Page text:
Wow, that just confirms our suspicions about what goes on in these places.
    you seem to be implying something. care to explain?
     

  12. #12
    Join Date
    Oct 2008
    Location
    Boston
    Posts
    245
    Post Thanks / Like

    Default

    Quote Originally Posted by Too Tall View Post
    When I was just a lad I'd meet dad at the Lawyers Club for lunch. ....
    When I was a wee lad I would often meet my dad at the fire house for a visit. He would slide down the firepole with a f'n tie on.

    At least we are not all still wearing Elizabethan collars.
    Last edited by jean-jacques EPOeau; 01-28-2009 at 11:20 AM. Reason: sexual inuendo
     

  13. #13
    Join Date
    Jul 2008
    Location
    san luis obispo
    Posts
    523
    Post Thanks / Like

    Default east to west

    I was born in Connecticut and we moved to upstate NY. We went to church (latin mass), wore a tie, and my dad buzzed our heads. At 8 years old we moved to California; long hair, no ties, no latin mass and I thought what is the matter with these people. My brother at 15 continued to wear a tie throughout high school, he took 4 years of latin and was on the debate team and practiced karate. He was the valedictorian. Noone bugged him about the tie...he wasn't giving up his roots. I liked our buzzed heads no "style" to concern yourself with and the uniforms made us feel part of the same class, rich or poor.

    I miss the latin mass, it was better not knowing what they were saying...more of a mystery and the ritual made you feel a part of something big...ties can be like that. Sometimes we don't move ahead in the world but take detours that leave us stranded.
     

  14. #14
    Join Date
    Oct 2008
    Location
    Austin, Texas
    Posts
    1,513
    Post Thanks / Like

    Default

    David Brooks's column yesterday was related, in a strange sort of way. It discussed individualism and institutions.

    Regardless of whether you love or hate him, Mr. Brooks always brings an interesting perspective.
     

  15. #15
    Join Date
    May 2008
    Location
    Better to be ruined than to be silent atmo.
    Posts
    18,513
    Post Thanks / Like

    Default

    Quote Originally Posted by jscottyk View Post

    Regardless of whether you love or hate him, Mr. Brooks always brings an interesting perspective.
    gets it atmo -

    New generations don’t invent institutional practices. These practices are passed down and evolve.
    So the institutionalist has a deep reverence for those who came before and built up the rules that
    he has temporarily taken delivery of. “In taking delivery,” Heclo writes, “institutionalists see themselves
    as debtors who owe something, not creditors to whom something is owed.”
     

  16. #16
    Join Date
    Oct 2008
    Location
    Austin, Texas
    Posts
    1,513
    Post Thanks / Like

    Default

    Quote Originally Posted by e-richie View Post
    gets it atmo -
    word.
     

  17. #17
    Join Date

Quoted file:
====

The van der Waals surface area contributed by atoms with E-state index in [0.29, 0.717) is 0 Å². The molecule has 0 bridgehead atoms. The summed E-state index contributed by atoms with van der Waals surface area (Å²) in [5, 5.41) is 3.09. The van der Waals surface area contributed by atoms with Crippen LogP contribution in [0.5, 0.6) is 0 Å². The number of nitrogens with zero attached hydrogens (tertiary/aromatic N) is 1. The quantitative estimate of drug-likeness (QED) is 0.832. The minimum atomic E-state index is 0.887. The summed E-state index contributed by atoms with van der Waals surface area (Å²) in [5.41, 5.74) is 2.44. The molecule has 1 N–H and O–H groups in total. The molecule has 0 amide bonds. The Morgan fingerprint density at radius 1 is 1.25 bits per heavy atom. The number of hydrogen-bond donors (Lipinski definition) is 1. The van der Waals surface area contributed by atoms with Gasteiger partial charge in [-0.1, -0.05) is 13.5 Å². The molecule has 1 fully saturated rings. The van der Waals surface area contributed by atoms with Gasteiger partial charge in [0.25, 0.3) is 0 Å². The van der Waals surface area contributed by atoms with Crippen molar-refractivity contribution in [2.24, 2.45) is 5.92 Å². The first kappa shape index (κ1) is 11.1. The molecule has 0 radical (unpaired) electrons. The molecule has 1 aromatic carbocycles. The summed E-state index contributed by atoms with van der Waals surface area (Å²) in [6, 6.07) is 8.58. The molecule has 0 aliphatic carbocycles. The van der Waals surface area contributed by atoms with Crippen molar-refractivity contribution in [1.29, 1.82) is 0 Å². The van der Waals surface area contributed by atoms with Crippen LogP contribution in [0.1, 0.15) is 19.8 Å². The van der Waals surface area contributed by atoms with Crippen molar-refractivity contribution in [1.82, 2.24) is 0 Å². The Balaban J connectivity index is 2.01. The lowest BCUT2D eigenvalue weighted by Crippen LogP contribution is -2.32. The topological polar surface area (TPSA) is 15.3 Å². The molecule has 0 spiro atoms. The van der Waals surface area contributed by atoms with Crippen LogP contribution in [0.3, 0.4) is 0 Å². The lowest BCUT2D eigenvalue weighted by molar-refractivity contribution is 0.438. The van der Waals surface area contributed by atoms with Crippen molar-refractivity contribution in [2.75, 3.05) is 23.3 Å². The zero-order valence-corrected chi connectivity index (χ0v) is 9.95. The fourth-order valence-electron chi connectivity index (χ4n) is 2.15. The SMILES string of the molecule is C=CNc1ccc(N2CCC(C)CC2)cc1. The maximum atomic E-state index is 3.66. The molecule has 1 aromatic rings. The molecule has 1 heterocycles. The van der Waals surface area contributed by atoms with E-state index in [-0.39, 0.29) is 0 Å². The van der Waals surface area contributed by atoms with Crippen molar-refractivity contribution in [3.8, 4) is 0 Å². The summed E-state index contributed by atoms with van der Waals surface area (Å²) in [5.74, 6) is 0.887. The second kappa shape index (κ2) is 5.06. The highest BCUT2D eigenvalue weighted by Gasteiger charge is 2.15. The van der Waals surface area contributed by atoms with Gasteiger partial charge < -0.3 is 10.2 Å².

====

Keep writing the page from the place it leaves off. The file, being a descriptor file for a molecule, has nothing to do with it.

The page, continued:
Jun 2008
    Location
    NYC
    Posts
    1,015
    Post Thanks / Like

    Default

    My prep school went co-ed my sop@#$%@#$%@#$%@#$%re year. One of the last of the big all-male new england prep schools. Definitely changed the place and there was some resistance, but in the end it was a great decision.
     

  18. #18
    Join Date
    Jun 2008
    Posts
    36
    Post Thanks / Like

    Default

    Quote Originally Posted by jscottyk View Post
    word.
    word up.
     

  19. #19
    Join Date
    Jun 2008
    Posts
    2,231
    Post Thanks / Like

    Default

    The need and role for formal wear has really changed over the years .

    Back in the day, I imagine making everyone wear suits and ites is similar to the reason that schools make children wear uniforms.

    I have friends who teach at inner city schools and the children there have to wear uniforms. The logic: poor children in inner cities go to great lengths to shed any outward vestiges of poverty - to that end they make great strides to acquire popular culture items (clothing, phones, ipods, etc) in order to appear wealthier than they are. This leads to unnecessary and distracting strife between and amongst students. Uniforms thus remind the kids that they are ALL THE SAME - and need to distinguish themselves academically and otherwise, rather than using other methods of individualism as springboards for identity.

    I bet that is a value to those students.

    I bet that suits did a similar thing in the workplace at one time. At one period in time, a sharecroppers son and a wealthy heir should have little outward to distinguish them as such when they show up for work at their investment bank.

    Back in the day, that was a valuable propsition that I am not so sure holds true anymore.

    [edit, for posterity, this was lifted from a random comment on Blogmaverick.com.]
    we are about to break the surly bonds of gravity and punch the face of God!

  20. #20
    Join Date
    Jun 2008
    Location
    Nyack NY
    Posts
    126
    Post Thanks / Like

    Default

    While I have respect for tradition, it was a great day when the workplace moved from suit & tie to business casual. I hated wearing ties every day. Don't miss them one bit.
     

Bookmarks

Bookmarks

Posting Permissions

  • You may not post new threads
  • You may not post replies
  • You may not post attachments
  • You may not edit your posts
  •